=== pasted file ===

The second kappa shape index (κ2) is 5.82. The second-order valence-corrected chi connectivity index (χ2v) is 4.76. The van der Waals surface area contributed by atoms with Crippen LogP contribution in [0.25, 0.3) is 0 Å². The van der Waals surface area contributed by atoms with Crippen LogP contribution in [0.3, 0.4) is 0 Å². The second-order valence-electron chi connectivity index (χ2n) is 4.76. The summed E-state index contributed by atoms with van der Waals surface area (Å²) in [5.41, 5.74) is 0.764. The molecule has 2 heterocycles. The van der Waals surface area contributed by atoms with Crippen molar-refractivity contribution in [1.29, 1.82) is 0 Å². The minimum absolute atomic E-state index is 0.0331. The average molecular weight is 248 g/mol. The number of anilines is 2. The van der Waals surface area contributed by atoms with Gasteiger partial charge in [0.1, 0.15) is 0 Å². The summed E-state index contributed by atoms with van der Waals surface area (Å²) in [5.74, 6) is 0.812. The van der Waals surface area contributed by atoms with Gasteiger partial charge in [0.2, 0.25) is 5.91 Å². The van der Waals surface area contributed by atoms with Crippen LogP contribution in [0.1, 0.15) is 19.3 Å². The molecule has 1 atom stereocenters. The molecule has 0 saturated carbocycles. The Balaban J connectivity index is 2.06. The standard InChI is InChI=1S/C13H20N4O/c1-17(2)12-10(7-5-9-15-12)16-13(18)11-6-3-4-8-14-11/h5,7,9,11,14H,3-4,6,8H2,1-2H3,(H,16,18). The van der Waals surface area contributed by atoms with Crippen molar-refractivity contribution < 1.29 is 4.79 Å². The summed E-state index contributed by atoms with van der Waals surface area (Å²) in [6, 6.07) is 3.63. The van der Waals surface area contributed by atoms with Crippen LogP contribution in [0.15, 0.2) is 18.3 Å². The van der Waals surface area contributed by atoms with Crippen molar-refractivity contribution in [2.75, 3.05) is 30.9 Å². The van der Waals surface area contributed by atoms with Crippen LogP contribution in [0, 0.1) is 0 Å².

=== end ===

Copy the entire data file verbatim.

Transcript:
The second kappa shape index (κ2) is 5.82. The second-order valence-corrected chi connectivity index (χ2v) is 4.76. The van der Waals surface area contributed by atoms with Crippen LogP contribution in [0.25, 0.3) is 0 Å². The van der Waals surface area contributed by atoms with Crippen LogP contribution in [0.3, 0.4) is 0 Å². The second-order valence-electron chi connectivity index (χ2n) is 4.76. The summed E-state index contributed by atoms with van der Waals surface area (Å²) in [5.41, 5.74) is 0.764. The molecule has 2 heterocycles. The van der Waals surface area contributed by atoms with Crippen molar-refractivity contribution in [1.29, 1.82) is 0 Å². The minimum absolute atomic E-state index is 0.0331. The average molecular weight is 248 g/mol. The number of anilines is 2. The van der Waals surface area contributed by atoms with Gasteiger partial charge in [0.1, 0.15) is 0 Å². The summed E-state index contributed by atoms with van der Waals surface area (Å²) in [5.74, 6) is 0.812. The van der Waals surface area contributed by atoms with Gasteiger partial charge in [0.2, 0.25) is 5.91 Å². The van der Waals surface area contributed by atoms with Crippen LogP contribution in [0.1, 0.15) is 19.3 Å². The molecule has 1 atom stereocenters. The molecule has 0 saturated carbocycles. The Balaban J connectivity index is 2.06. The standard InChI is InChI=1S/C13H20N4O/c1-17(2)12-10(7-5-9-15-12)16-13(18)11-6-3-4-8-14-11/h5,7,9,11,14H,3-4,6,8H2,1-2H3,(H,16,18). The van der Waals surface area contributed by atoms with Crippen molar-refractivity contribution < 1.29 is 4.79 Å². The summed E-state index contributed by atoms with van der Waals surface area (Å²) in [6, 6.07) is 3.63. The van der Waals surface area contributed by atoms with Crippen LogP contribution in [0.15, 0.2) is 18.3 Å². The van der Waals surface area contributed by atoms with Crippen molar-refractivity contribution in [2.75, 3.05) is 30.9 Å². The van der Waals surface area contributed by atoms with Crippen LogP contribution in [0, 0.1) is 0 Å².